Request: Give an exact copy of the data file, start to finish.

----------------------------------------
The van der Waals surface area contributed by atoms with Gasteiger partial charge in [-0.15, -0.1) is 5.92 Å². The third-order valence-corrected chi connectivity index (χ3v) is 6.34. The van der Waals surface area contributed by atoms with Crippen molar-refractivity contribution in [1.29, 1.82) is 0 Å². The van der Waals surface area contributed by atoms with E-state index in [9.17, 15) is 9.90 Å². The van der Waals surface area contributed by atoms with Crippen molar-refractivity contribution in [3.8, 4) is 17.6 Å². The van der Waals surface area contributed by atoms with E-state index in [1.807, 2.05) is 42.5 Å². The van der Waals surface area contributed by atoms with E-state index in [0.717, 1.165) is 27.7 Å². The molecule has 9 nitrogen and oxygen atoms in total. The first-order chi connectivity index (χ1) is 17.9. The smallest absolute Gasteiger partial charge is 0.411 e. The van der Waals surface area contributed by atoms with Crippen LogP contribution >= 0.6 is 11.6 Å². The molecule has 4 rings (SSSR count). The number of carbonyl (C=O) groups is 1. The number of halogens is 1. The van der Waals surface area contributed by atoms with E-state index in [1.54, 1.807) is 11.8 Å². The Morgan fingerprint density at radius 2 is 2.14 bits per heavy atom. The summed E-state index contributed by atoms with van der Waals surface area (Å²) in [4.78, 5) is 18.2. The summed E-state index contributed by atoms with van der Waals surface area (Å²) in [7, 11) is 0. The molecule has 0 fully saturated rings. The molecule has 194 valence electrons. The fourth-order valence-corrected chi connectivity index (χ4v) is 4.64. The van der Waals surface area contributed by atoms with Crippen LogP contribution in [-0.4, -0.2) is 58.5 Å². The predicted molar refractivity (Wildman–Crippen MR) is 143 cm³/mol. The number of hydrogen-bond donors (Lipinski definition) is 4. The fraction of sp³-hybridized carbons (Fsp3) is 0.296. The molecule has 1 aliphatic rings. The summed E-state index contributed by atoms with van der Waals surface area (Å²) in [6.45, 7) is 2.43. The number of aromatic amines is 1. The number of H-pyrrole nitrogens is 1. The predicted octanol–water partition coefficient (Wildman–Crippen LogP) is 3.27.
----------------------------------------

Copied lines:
The van der Waals surface area contributed by atoms with Gasteiger partial charge in [-0.15, -0.1) is 5.92 Å². The third-order valence-corrected chi connectivity index (χ3v) is 6.34. The van der Waals surface area contributed by atoms with Crippen molar-refractivity contribution in [1.29, 1.82) is 0 Å². The van der Waals surface area contributed by atoms with E-state index in [9.17, 15) is 9.90 Å². The van der Waals surface area contributed by atoms with Crippen molar-refractivity contribution in [3.8, 4) is 17.6 Å². The van der Waals surface area contributed by atoms with E-state index in [1.807, 2.05) is 42.5 Å². The van der Waals surface area contributed by atoms with E-state index in [0.717, 1.165) is 27.7 Å². The molecule has 9 nitrogen and oxygen atoms in total. The first-order chi connectivity index (χ1) is 17.9. The smallest absolute Gasteiger partial charge is 0.411 e. The van der Waals surface area contributed by atoms with Crippen LogP contribution >= 0.6 is 11.6 Å². The molecule has 4 rings (SSSR count). The number of carbonyl (C=O) groups is 1. The number of halogens is 1. The van der Waals surface area contributed by atoms with E-state index in [1.54, 1.807) is 11.8 Å². The Morgan fingerprint density at radius 2 is 2.14 bits per heavy atom. The summed E-state index contributed by atoms with van der Waals surface area (Å²) in [4.78, 5) is 18.2. The summed E-state index contributed by atoms with van der Waals surface area (Å²) in [7, 11) is 0. The molecule has 0 fully saturated rings. The molecule has 194 valence electrons. The fourth-order valence-corrected chi connectivity index (χ4v) is 4.64. The van der Waals surface area contributed by atoms with Crippen LogP contribution in [-0.4, -0.2) is 58.5 Å². The predicted molar refractivity (Wildman–Crippen MR) is 143 cm³/mol. The number of hydrogen-bond donors (Lipinski definition) is 4. The fraction of sp³-hybridized carbons (Fsp3) is 0.296. The molecule has 1 aliphatic rings. The summed E-state index contributed by atoms with van der Waals surface area (Å²) in [6.45, 7) is 2.43. The number of aromatic amines is 1. The number of H-pyrrole nitrogens is 1. The predicted octanol–water partition coefficient (Wildman–Crippen LogP) is 3.27.